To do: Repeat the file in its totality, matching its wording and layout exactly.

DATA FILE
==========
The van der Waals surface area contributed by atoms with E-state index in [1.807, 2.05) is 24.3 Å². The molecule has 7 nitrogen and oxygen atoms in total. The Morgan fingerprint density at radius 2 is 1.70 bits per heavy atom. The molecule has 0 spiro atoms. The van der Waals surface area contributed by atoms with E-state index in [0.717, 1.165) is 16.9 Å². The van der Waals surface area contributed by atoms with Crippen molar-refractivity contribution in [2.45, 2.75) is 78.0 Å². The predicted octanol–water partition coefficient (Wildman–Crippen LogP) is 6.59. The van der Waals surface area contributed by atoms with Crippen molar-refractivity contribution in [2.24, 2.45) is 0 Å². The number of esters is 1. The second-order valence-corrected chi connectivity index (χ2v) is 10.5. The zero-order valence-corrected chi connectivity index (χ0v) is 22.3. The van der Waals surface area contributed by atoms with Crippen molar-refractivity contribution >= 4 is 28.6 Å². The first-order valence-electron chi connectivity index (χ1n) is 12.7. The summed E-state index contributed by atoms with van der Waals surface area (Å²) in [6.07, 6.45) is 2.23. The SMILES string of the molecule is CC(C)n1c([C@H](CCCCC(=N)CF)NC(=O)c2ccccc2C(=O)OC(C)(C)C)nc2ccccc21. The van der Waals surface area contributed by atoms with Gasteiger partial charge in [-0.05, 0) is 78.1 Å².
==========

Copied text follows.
The van der Waals surface area contributed by atoms with E-state index in [1.807, 2.05) is 24.3 Å². The molecule has 7 nitrogen and oxygen atoms in total. The Morgan fingerprint density at radius 2 is 1.70 bits per heavy atom. The molecule has 0 spiro atoms. The van der Waals surface area contributed by atoms with E-state index in [0.717, 1.165) is 16.9 Å². The van der Waals surface area contributed by atoms with Crippen molar-refractivity contribution in [2.45, 2.75) is 78.0 Å². The predicted octanol–water partition coefficient (Wildman–Crippen LogP) is 6.59. The van der Waals surface area contributed by atoms with Crippen molar-refractivity contribution in [2.24, 2.45) is 0 Å². The number of esters is 1. The second-order valence-corrected chi connectivity index (χ2v) is 10.5. The zero-order valence-corrected chi connectivity index (χ0v) is 22.3. The van der Waals surface area contributed by atoms with Crippen molar-refractivity contribution >= 4 is 28.6 Å². The first-order valence-electron chi connectivity index (χ1n) is 12.7. The summed E-state index contributed by atoms with van der Waals surface area (Å²) in [6.07, 6.45) is 2.23. The SMILES string of the molecule is CC(C)n1c([C@H](CCCCC(=N)CF)NC(=O)c2ccccc2C(=O)OC(C)(C)C)nc2ccccc21. The van der Waals surface area contributed by atoms with Gasteiger partial charge in [-0.05, 0) is 78.1 Å².